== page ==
Pre war history: Delivered in Nov.-1891 from Fredrikstad Mek. Verksted, Fredrikstad (14) as Bandak to Dampskibsselskabet Bandak (Holger Fischer), Oslo. Steel hull, 95.6’ x 19.3’ x 9.3’, 165 gt, Triple Expansion. In July-1904 manager became Th. Mortensen, Oslo. Sold in Febr.-1907 to D/S A/S Skien (Erik H. Nilsen), Skien, renamed Skien. Sold in Jan.-1935 to p/r Nils Wefring & Leif Sivertsen, Trondheim. Owned in Aug.-1935 by A/S D/S Konserv I / AS Mørelinjen – C. I. Kiønig A/S / Nils Wefring(?), Trondheim, renamed Tustna. Owners went bankrupt in Febr.-1936 and the ship was taken over by A/S D/S Konserv I’s Konkursbo, Trondheim. Sold in March-1936 to A/S Namdalsruten (Arne Tvete), Trondheim, renamed Namdal. Sold in June-1937 to A/S Samtrafikk (Olaf Stavik), Molde, renamed Molde and used in the coastal route Bergen-Romsdal. Renamed Verma in July-1937. Sold in May-1939 to Martin Legernes e.a., Vikebukt. Sold in June-1939 to J. L. Bratlid, Oslo.

WW II: Sold in Oct.-1939 to Skips-A/S Verma (Bjarne Gundersen), Oslo. As per 1940 she was 175 gt. Sold in March-1940 to Alf Utkilen, Kjelstraumen in Nordhordland, converted to seiner and freighter, 95.6’ x 19.2’ x 9.3’, 155 gt, 170 tdwt, and a 6cyl 4tev Deutz dm 300bhp (1938) motor installed. At some point in the 1940's owners became Alf, Anders & Hans Utkilen, Kjelstraumen, still undergoing conversion. Entered service as seiner and freighter Kilstraum in Nov.-1941 (H-10-AM).

In the morning of Oct. 25-1943 Kilstraum, with a cargo of 170 tons cement from Trondheim to Utvorden for Organization Todt, was stopped by the Norwegian MTB 688 and the British MTB 669 near Kya light. (J.M. was also stopped but was allowed to continue). Kilstraum's crew was allowed to go in the lifeboats before the MTB's opened fire in an effort to sink her, but when the German ND16 Möwe (whale catcher W. Barents) was spotted, the MTB's laid a smoke screen and took off. En route back to Shetland they were spotted by German aircraft which attacked, and MTB 669 had to be sunk because of the damages received. In the meantime, Kilstraum's crew had returned to the ship and managed to take her up on the beach where she sank in shallow waters. Later discharged, raised and repaired.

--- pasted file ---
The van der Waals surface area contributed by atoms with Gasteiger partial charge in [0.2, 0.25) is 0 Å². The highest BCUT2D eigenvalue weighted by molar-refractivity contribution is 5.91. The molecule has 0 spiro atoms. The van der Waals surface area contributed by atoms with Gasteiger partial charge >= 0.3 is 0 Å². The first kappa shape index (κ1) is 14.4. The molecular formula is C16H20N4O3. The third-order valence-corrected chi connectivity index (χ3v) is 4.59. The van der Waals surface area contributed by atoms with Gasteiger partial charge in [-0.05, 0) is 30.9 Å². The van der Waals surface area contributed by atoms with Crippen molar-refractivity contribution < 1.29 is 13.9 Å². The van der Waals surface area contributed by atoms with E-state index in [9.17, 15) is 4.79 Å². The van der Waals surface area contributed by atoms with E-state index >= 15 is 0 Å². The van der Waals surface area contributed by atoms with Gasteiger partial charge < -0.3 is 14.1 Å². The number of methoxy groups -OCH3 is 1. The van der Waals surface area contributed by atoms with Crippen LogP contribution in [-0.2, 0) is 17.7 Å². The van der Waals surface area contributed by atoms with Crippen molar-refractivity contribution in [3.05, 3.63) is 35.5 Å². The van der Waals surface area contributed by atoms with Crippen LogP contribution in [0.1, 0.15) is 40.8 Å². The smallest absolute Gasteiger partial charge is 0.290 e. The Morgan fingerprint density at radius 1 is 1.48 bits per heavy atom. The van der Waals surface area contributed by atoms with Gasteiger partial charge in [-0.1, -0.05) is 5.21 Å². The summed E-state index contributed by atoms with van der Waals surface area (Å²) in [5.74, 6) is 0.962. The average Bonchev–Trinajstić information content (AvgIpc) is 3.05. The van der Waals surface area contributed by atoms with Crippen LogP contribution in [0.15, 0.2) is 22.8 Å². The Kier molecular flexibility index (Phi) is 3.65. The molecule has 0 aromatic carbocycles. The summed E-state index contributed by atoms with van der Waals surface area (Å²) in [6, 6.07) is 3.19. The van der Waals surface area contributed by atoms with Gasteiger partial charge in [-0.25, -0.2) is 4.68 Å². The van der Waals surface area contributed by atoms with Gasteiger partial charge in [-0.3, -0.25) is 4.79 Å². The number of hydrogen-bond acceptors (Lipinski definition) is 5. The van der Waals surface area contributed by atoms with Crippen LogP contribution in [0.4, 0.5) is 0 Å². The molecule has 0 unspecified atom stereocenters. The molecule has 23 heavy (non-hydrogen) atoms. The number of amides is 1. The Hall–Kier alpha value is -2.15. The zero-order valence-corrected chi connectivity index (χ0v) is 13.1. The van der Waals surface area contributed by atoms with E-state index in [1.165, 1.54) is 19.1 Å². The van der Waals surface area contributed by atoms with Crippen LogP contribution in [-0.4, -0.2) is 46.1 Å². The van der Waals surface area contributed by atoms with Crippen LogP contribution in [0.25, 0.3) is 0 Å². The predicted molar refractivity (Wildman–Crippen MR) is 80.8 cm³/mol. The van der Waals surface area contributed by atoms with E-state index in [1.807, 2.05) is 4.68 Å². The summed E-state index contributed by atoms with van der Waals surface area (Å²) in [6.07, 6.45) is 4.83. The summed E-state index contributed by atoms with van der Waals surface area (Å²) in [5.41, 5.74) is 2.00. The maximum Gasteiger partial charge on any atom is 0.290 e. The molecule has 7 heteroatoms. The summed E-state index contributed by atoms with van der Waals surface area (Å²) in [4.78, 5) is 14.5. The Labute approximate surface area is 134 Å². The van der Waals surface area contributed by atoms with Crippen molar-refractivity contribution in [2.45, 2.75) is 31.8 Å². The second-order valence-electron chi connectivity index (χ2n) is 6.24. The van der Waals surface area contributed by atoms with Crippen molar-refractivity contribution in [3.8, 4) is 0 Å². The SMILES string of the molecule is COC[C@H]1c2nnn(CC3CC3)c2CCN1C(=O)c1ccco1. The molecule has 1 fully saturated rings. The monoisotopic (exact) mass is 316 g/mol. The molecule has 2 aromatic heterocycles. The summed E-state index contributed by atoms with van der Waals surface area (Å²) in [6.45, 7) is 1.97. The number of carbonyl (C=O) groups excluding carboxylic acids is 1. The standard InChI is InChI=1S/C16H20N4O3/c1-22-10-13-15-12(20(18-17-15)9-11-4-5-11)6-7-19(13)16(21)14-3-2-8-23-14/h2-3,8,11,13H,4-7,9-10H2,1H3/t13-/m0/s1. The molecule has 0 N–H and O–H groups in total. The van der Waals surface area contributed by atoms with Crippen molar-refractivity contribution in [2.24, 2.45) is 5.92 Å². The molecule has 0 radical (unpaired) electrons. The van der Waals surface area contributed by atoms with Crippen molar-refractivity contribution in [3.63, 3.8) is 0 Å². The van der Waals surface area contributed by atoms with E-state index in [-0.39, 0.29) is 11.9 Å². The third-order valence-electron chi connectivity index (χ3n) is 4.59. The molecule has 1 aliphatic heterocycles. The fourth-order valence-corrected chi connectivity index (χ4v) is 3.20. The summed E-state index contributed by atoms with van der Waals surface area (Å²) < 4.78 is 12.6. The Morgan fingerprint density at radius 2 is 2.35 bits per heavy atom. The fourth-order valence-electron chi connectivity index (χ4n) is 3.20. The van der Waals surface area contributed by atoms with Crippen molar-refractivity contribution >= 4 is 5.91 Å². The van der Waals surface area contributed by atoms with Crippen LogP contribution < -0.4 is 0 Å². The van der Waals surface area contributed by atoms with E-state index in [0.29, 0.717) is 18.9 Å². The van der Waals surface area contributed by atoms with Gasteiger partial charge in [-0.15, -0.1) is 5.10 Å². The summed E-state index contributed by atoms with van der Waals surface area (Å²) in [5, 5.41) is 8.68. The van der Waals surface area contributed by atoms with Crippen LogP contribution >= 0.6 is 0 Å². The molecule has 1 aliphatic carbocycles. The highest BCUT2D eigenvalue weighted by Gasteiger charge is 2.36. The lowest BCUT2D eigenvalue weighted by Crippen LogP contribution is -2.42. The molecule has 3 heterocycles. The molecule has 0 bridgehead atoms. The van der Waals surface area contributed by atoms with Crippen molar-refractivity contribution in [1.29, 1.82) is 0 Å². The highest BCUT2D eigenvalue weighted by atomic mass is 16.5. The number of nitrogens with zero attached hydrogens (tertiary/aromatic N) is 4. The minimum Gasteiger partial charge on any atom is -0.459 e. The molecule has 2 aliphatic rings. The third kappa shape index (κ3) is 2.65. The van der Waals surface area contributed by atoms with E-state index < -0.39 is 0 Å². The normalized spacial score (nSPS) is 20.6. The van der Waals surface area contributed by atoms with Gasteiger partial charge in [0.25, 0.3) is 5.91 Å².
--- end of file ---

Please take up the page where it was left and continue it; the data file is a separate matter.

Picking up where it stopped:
POST WAR: Rebuilt and lengthened in 1952 by Br. Lothe A/S Flytedokken, Haugesund, 113.9’ x 19.3’ x 9.1’, 172 gt, 200 tdwt. Owned in March-1959 by Alf Utkilen, Kjelstraumen (H-10-AM). Ran a leak in the engine room on Aug. 15-1963 and sank while fishing near Iceland. Crew was picked up by the owner's other seiner Utstraum (later Dolmar) which was nearby.

(Info received from T. Eriksen, Norway - His sources: Dag Bakka jr., Thor B. Melhus / Skipet, "Lang Kyst" by Trygve Nordanger 1975, replies to a query on my Ship Forum and misc.).

D/S King *
Adolf Lothe, Haugesund
645 gt
Built Middlesbrough 1918. Previous names: HMS Kilgarvan and Heather King.

Pre war history: Delivered in July-1918 as escort vessel HMS Kilgarvan (Royal Navy 'Kil' class patrol vessel). Converted to cargo vessel Heather King for Glanhurst Shipping Co., Cardiff. Purchased by Brødrene Lothe AS, Haugesund in 1925 and renamed King. From 1927 she belonged to D/S A/S King (Svend Utne Lothe), and from 1932 managed by Adolf Lothe. In herring trade, fishing on Iceland and freighting. Fitted out for Arctic whaling in the 1929 and 1930 seasons.

WW II: King, general cargo for Leith, is listed in Convoy HN 16 from Norway to the U.K. early in March.-1940, returning to Norway later that month with Convoy ON 20 - follow links for more info, several Norwegian ships took part.

Ran aground on Nov. 19-1941 on Utklippan, Blekinge, Sweden when on a voyage Holtenau-Kalmar in ballast. Refloated but sank in tow on Nov. 23, 3 n. miles south of Utklippan.

("Våre gamle skip" by Leif M. Bjørkelund and E. H. Kongshavn).

(I've also seen the date Nov. 20-1941 for her sinking).

M/K Kinsarvik
Hardanger Sunnhordlandske Dampskibsselskab, Bergen
91 gt
Built in Sunde 1930.

Pre war history: Delivered in June-1930 from Gravdal Skibsbyggeri & Trelastforretning, Sunde, Sunnhordland (255) as Kinsarvik to Hardanger Sunnhordlandske Dampskibsselskab, Bergen. Wooden hull, 77’ x 20’ x 8,9’, 91 gt, 2cyl 2tev Wichmann 132bhp, in "ferry" service Norheimsund-Ringøy-Eidfjord, then in 1933 Kyrping-Fjæra in Åkrafjorden.

WW II: Rebuilt in 1940. Requisitioned by the Kriegsmarine on Nov. 2-1944 and used during the evacuations of Finnmark.